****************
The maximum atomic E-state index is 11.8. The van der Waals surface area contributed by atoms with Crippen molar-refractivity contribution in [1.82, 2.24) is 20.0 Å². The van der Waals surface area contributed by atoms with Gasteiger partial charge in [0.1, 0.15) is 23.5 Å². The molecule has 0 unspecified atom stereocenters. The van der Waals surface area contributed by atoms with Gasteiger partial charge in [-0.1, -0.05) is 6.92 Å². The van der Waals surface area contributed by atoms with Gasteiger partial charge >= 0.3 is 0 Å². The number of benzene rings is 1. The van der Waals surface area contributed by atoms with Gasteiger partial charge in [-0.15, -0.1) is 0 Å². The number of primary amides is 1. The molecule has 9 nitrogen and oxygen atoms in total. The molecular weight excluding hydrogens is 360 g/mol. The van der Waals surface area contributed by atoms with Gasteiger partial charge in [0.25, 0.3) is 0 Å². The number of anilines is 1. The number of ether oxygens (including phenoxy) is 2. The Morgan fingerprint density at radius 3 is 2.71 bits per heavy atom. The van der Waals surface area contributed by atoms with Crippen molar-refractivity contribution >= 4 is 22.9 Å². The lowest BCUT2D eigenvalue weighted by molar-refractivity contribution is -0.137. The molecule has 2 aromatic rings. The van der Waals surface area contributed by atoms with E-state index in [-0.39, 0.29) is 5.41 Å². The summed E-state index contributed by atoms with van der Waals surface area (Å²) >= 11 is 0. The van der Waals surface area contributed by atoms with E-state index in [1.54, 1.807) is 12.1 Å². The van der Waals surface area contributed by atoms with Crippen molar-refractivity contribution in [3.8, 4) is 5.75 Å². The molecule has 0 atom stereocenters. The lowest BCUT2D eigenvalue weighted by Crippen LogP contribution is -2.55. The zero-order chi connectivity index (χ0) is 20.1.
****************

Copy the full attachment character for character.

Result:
The maximum atomic E-state index is 11.8. The van der Waals surface area contributed by atoms with Crippen molar-refractivity contribution in [1.82, 2.24) is 20.0 Å². The van der Waals surface area contributed by atoms with Gasteiger partial charge in [0.1, 0.15) is 23.5 Å². The molecule has 0 unspecified atom stereocenters. The van der Waals surface area contributed by atoms with Gasteiger partial charge in [-0.1, -0.05) is 6.92 Å². The van der Waals surface area contributed by atoms with Gasteiger partial charge >= 0.3 is 0 Å². The number of benzene rings is 1. The van der Waals surface area contributed by atoms with Gasteiger partial charge in [-0.15, -0.1) is 0 Å². The number of primary amides is 1. The molecule has 9 nitrogen and oxygen atoms in total. The molecular weight excluding hydrogens is 360 g/mol. The van der Waals surface area contributed by atoms with Gasteiger partial charge in [0.25, 0.3) is 0 Å². The number of anilines is 1. The number of ether oxygens (including phenoxy) is 2. The Morgan fingerprint density at radius 3 is 2.71 bits per heavy atom. The van der Waals surface area contributed by atoms with Crippen molar-refractivity contribution >= 4 is 22.9 Å². The lowest BCUT2D eigenvalue weighted by molar-refractivity contribution is -0.137. The molecule has 2 aromatic rings. The van der Waals surface area contributed by atoms with E-state index in [-0.39, 0.29) is 5.41 Å². The summed E-state index contributed by atoms with van der Waals surface area (Å²) >= 11 is 0. The van der Waals surface area contributed by atoms with E-state index in [1.54, 1.807) is 12.1 Å². The van der Waals surface area contributed by atoms with Crippen molar-refractivity contribution in [3.8, 4) is 5.75 Å². The molecule has 0 atom stereocenters. The lowest BCUT2D eigenvalue weighted by Crippen LogP contribution is -2.55. The zero-order chi connectivity index (χ0) is 20.1.